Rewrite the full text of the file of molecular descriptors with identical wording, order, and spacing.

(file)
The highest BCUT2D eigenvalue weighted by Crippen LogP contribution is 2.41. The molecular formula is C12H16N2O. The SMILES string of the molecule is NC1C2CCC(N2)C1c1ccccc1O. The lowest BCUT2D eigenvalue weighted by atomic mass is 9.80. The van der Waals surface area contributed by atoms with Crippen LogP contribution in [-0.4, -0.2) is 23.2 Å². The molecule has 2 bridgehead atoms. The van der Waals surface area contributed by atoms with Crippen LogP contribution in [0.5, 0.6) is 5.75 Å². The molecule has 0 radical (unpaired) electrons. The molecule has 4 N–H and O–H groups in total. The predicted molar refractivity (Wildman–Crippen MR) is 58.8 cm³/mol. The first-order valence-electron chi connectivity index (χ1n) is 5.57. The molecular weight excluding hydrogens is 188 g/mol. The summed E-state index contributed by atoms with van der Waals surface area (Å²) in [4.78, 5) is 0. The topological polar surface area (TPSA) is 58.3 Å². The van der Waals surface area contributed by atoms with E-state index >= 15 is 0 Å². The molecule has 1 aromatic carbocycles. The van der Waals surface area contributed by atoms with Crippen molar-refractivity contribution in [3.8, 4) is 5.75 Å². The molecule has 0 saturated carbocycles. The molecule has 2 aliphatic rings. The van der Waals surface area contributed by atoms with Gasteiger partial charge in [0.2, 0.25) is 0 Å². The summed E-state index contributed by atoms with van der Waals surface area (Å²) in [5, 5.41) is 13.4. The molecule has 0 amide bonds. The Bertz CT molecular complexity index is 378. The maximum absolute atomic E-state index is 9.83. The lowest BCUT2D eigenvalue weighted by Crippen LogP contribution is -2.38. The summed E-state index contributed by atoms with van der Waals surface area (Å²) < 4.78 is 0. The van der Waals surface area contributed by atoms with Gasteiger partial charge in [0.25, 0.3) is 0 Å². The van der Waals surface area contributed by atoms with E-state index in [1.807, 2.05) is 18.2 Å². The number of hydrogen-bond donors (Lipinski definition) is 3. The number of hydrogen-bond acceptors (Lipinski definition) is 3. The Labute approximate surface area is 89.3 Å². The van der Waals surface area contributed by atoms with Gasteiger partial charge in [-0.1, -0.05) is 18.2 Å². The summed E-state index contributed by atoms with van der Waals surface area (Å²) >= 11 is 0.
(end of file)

The highest BCUT2D eigenvalue weighted by Crippen LogP contribution is 2.41. The molecular formula is C12H16N2O. The SMILES string of the molecule is NC1C2CCC(N2)C1c1ccccc1O. The lowest BCUT2D eigenvalue weighted by atomic mass is 9.80. The van der Waals surface area contributed by atoms with Crippen LogP contribution in [-0.4, -0.2) is 23.2 Å². The molecule has 2 bridgehead atoms. The van der Waals surface area contributed by atoms with Crippen LogP contribution in [0.5, 0.6) is 5.75 Å². The molecule has 0 radical (unpaired) electrons. The molecule has 4 N–H and O–H groups in total. The predicted molar refractivity (Wildman–Crippen MR) is 58.8 cm³/mol. The first-order valence-electron chi connectivity index (χ1n) is 5.57. The molecular weight excluding hydrogens is 188 g/mol. The summed E-state index contributed by atoms with van der Waals surface area (Å²) in [4.78, 5) is 0. The topological polar surface area (TPSA) is 58.3 Å². The van der Waals surface area contributed by atoms with E-state index >= 15 is 0 Å². The molecule has 1 aromatic carbocycles. The van der Waals surface area contributed by atoms with Crippen molar-refractivity contribution in [3.8, 4) is 5.75 Å². The molecule has 0 saturated carbocycles. The molecule has 2 aliphatic rings. The van der Waals surface area contributed by atoms with Gasteiger partial charge in [0.2, 0.25) is 0 Å². The summed E-state index contributed by atoms with van der Waals surface area (Å²) in [5, 5.41) is 13.4. The molecule has 0 amide bonds. The Bertz CT molecular complexity index is 378. The maximum absolute atomic E-state index is 9.83. The lowest BCUT2D eigenvalue weighted by Crippen LogP contribution is -2.38. The summed E-state index contributed by atoms with van der Waals surface area (Å²) < 4.78 is 0. The van der Waals surface area contributed by atoms with Gasteiger partial charge in [0.25, 0.3) is 0 Å². The van der Waals surface area contributed by atoms with E-state index in [1.807, 2.05) is 18.2 Å². The number of hydrogen-bond donors (Lipinski definition) is 3. The number of hydrogen-bond acceptors (Lipinski definition) is 3. The Labute approximate surface area is 89.3 Å². The van der Waals surface area contributed by atoms with Gasteiger partial charge in [-0.1, -0.05) is 18.2 Å². The summed E-state index contributed by atoms with van der Waals surface area (Å²) >= 11 is 0.